# 3 by 3 Mathdokus

In this 3 by 3 Mathematical Sudoku, you need to use the clues available to fill the nine cells.

Clicking on the purple cog in the top right corner allows you to access twelve different puzzles at different levels of difficulty.

If you are not familiar with Mathdokus, you may like to watch this introductory video, which gives you some ideas of the strategies you may find useful.

This Mathdoku belongs to a set, which also contains 4 by 4, 5 by 5 and 6 by 6 grid sizes.

**If you are considering sending us solutions, we are particularly interested to hear about any elegant strategies you used when you were stuck, and you think are worth sharing.**

**NRICH would like to thank Tetsuya Miyamoto, a Japanese maths teacher, whose puzzles have inspired our Mathdokus.**

Thank you to everybody who sent in their solutions to this activity.

We received a couple of solutions from children in Dry Drayton, England. You can click on the pictures to see the full-size solutions.

Annabel and Alice sent in this explanation of how they solved one of the puzzles:

Michael and Harry sent in this step-by-step explanation of how they solved the same Mathdoku:

Perri-Jane at Halstead Prep School in England explained how they solved one of the Mathdokus. They use the letter x to represent an unknown number:

This is how I worked out this 3x3 mathdoku:

Firstly, I filled in the numbers that are already given to me, 1 and 2.

Since they are in the same column, I can deduce that the bottom left corner box would be 3.

Now that I know that is 3, I have to minus 1, which is 2. So, the only number left would be 1.

Next, I have to find the value of x if x-1=1. This would leave the answer of 2. That means the only number left is 3.

Now I have 2 blank spaces, one in the middle and one in the top row, middle. I can deduce that the middle one is 3 as it is the only number left for that row and 1 for the top one, following the same procedure.

Now I know that the top row is 2,1 and 3. The middle row is 1,3 and 2. The bottom row is 3,2 and 1.

Thank you all for sharing your methods with us!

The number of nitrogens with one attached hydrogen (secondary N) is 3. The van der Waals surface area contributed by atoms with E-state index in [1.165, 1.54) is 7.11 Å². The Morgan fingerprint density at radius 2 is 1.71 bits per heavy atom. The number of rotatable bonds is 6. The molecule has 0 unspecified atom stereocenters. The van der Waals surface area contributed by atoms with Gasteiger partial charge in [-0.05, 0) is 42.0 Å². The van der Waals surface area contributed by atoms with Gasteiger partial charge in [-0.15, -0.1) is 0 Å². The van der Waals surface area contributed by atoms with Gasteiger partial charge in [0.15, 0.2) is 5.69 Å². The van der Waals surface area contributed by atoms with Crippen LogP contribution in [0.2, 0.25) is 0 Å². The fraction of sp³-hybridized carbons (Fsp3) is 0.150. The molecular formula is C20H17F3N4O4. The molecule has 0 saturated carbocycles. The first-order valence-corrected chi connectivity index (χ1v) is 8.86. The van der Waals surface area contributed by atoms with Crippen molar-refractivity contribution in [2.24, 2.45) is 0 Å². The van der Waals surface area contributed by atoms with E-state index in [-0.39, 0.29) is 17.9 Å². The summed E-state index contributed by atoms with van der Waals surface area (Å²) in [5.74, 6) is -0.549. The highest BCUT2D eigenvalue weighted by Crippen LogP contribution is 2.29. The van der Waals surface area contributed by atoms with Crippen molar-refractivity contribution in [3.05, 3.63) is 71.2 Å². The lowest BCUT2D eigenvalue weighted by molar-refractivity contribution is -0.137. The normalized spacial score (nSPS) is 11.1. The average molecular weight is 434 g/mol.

We would love to hear from more of you, particularly about any strategies you used when you were stuck. Please email us if you have a solution you'd like to share with us.

### Why do this problem?

Mathdoku grids are a motivating context for learners to develop fluency with number bonds, and factors and multiples, as well as providing an opportunity to reason mathematically.

### Possible approach

*The 4 by 4 version of this problem featured in the NRICH Primary and Secondary webinar in October 2022.*

Display the interactivity and, without saying much else, invite learners to consider what they notice and what questions they would like to ask. Give them time to think on their own, then talk to a partner, before drawing everyone together. Facilititate a whole group discussion, using the points raised to explain how the Mathdoku grid works. It would be useful to introduce the vocabulary of 'cages' and squares. Alternatively, you might like to watch this demonstration video, which you could pause as you wish.

Ask for suggestions about where we might start. Which square might we fill in first? Emphasise that you are particularly interested in their reasoning. How do they know that the number they are offering *must* go in that square? Can they convince the rest of the class and you?

If you have not watched the introductory video, you may wish to demonstrate how to seek help from the interactivity if learners are not sure which square is possible. (Clicking on 'Show me a square I can solve' will result in a yellow box appearing around a square which is solvable. Clicking on 'Give me a hint about this square', will suggest how you might go about working out the number in that square.)

You can continue in this way with the whole group for as long as you feel is appropriate. Once everyone has got the idea, you can ask learners to complete the grid in pairs, either using the interactivity on a tablet or computer, or using a printed copy (clicking on the purple cog in the top right allows you to select a version of the grid which you can print using the browser printing option). As they work, listen out for examples of children's watertight reasoning, which could be shared with the whole class in the plenary.

You may wish to display a new grid in the plenary for the class to solve together, so they have chance to practise creating chains of reasoning using their knowledge of number and calculation.

### Key questions

What are the *possible options* for this square? How do you know?

Is there any other information in the grid that could help us narrow down the possibilities?

Can you convince me/someone else that this number *must* go in this square?

### Possible support

The interactivity has built-in hints which will help all learners access this challenge. Many children will find it useful to have paper and pencil to hand to jot down possibilities for the square they are working on (this could be a print-out of the grid, but could simply be plain paper).

### Possible extension

Once learners have tried all the grids in the interactivity (see the Settings menu), or on paper, you could offer them larger grid sizes: 4 by 4, 5 by 5 and 6 by 6. You could also challenge them to create their own Mathdoku in pairs. Their grid must have a unique solution and they can give it to another pair to solve.

Learners may also like to have a go at one of NRICH's Sudokus, which contain the numbers 1-9 in each row, column and three by three grid (currently they are paper based only). A First Product Sudoku would be a good starting point.